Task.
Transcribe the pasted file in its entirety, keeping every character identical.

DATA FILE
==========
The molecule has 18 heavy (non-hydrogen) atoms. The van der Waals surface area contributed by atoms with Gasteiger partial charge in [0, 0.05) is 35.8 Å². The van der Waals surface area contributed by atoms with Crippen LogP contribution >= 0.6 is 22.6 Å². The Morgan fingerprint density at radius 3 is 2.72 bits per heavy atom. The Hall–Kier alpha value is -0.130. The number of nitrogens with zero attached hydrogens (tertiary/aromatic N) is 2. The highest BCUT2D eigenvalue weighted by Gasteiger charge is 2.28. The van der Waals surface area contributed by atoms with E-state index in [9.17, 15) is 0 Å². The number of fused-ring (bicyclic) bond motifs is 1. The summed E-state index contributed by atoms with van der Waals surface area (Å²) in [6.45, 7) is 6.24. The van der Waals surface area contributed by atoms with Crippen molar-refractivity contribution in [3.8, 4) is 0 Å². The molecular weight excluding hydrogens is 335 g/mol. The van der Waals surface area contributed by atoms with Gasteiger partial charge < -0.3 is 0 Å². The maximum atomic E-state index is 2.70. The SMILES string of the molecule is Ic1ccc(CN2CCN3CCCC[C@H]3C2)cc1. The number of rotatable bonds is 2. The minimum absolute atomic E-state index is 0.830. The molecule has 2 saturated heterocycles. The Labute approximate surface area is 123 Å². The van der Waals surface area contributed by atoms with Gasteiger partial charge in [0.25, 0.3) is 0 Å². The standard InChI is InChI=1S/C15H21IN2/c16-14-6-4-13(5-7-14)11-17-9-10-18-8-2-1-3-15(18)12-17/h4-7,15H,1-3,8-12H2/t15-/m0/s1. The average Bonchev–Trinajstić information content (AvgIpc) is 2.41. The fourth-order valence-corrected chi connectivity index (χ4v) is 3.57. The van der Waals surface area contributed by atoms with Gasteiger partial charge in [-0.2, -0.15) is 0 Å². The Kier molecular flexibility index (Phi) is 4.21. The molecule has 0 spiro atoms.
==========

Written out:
The molecule has 18 heavy (non-hydrogen) atoms. The van der Waals surface area contributed by atoms with Gasteiger partial charge in [0, 0.05) is 35.8 Å². The van der Waals surface area contributed by atoms with Crippen LogP contribution >= 0.6 is 22.6 Å². The Morgan fingerprint density at radius 3 is 2.72 bits per heavy atom. The Hall–Kier alpha value is -0.130. The number of nitrogens with zero attached hydrogens (tertiary/aromatic N) is 2. The highest BCUT2D eigenvalue weighted by Gasteiger charge is 2.28. The van der Waals surface area contributed by atoms with E-state index in [9.17, 15) is 0 Å². The number of fused-ring (bicyclic) bond motifs is 1. The summed E-state index contributed by atoms with van der Waals surface area (Å²) in [6.45, 7) is 6.24. The van der Waals surface area contributed by atoms with Crippen molar-refractivity contribution in [3.8, 4) is 0 Å². The molecular weight excluding hydrogens is 335 g/mol. The van der Waals surface area contributed by atoms with Gasteiger partial charge < -0.3 is 0 Å². The maximum atomic E-state index is 2.70. The SMILES string of the molecule is Ic1ccc(CN2CCN3CCCC[C@H]3C2)cc1. The number of rotatable bonds is 2. The minimum absolute atomic E-state index is 0.830. The molecule has 2 saturated heterocycles. The Labute approximate surface area is 123 Å². The van der Waals surface area contributed by atoms with Gasteiger partial charge in [0.25, 0.3) is 0 Å². The standard InChI is InChI=1S/C15H21IN2/c16-14-6-4-13(5-7-14)11-17-9-10-18-8-2-1-3-15(18)12-17/h4-7,15H,1-3,8-12H2/t15-/m0/s1. The average Bonchev–Trinajstić information content (AvgIpc) is 2.41. The fourth-order valence-corrected chi connectivity index (χ4v) is 3.57. The van der Waals surface area contributed by atoms with Gasteiger partial charge in [-0.2, -0.15) is 0 Å². The Kier molecular flexibility index (Phi) is 4.21. The molecule has 0 spiro atoms.